I spoke to two wise, passionate book clubs in Maryland, one of which basically runs the city of Baltimore, the other of which (my mother-in-law's) has been meeting regularly for 25 years. I read alongside a brilliant novelist, fellow DC native Elliott Holt, at The Writer's Center in Bethesda, the same Writer's Center where I spent my college summers, registering people for workshops and aspiring to be a writer myself. And I had a great discussion with Rebecca Wiegand Coale of The Gaggle about The Violet Hour, 19th-century novels, and the Millennial generation.
I also got some pretty amazing reviews. "A gripping debut," said PEOPLE Magazine. "Wonderfully witty," said Elisabeth Egan in the Washington Post, who may have loved the book even more than me. "The Violet Hour may not be an ode to 'the unfashionable wilds of suburban Washington,' but it is a rewarding family saga reminiscent of Anne Tyler’s novels circa Dinner at the Homesick Restaurant . . . Thanks to Hill’s assured voice, the Fabricants’ occasional flashes of harmony and humor will leave you with the charmed feeling of having seen a rainbow over the Beltway."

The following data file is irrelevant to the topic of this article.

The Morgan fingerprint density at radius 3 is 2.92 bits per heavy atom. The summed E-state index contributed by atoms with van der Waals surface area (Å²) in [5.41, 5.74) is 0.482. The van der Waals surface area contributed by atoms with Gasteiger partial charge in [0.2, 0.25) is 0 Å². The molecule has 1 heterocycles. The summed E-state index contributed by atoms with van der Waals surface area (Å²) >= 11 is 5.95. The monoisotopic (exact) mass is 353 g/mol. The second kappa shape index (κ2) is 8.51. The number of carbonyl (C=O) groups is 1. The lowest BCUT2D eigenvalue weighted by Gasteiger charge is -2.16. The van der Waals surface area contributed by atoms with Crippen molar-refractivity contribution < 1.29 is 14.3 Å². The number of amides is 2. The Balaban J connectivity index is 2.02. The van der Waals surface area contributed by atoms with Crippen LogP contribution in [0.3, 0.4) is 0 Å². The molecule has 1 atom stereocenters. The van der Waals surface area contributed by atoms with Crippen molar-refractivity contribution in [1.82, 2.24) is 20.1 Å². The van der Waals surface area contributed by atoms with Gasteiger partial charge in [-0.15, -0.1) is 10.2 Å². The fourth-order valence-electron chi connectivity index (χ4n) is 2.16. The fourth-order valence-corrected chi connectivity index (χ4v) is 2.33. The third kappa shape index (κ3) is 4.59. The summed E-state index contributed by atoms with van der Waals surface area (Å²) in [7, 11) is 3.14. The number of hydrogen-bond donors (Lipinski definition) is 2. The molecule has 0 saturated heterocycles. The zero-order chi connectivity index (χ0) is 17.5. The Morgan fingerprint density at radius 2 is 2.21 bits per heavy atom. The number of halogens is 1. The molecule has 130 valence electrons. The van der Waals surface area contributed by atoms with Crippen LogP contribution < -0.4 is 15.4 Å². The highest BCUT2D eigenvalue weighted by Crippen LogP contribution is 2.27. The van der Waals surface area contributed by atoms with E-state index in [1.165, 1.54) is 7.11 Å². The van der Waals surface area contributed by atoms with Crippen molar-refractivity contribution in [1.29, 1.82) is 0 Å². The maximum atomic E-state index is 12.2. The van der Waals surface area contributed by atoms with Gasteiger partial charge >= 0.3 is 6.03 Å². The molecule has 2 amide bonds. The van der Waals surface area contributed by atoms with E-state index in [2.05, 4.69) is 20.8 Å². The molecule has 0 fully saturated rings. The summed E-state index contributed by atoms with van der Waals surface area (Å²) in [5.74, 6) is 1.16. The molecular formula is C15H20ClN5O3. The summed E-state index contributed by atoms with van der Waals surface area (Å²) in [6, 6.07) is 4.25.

Seriously. It doesn't get much better than that.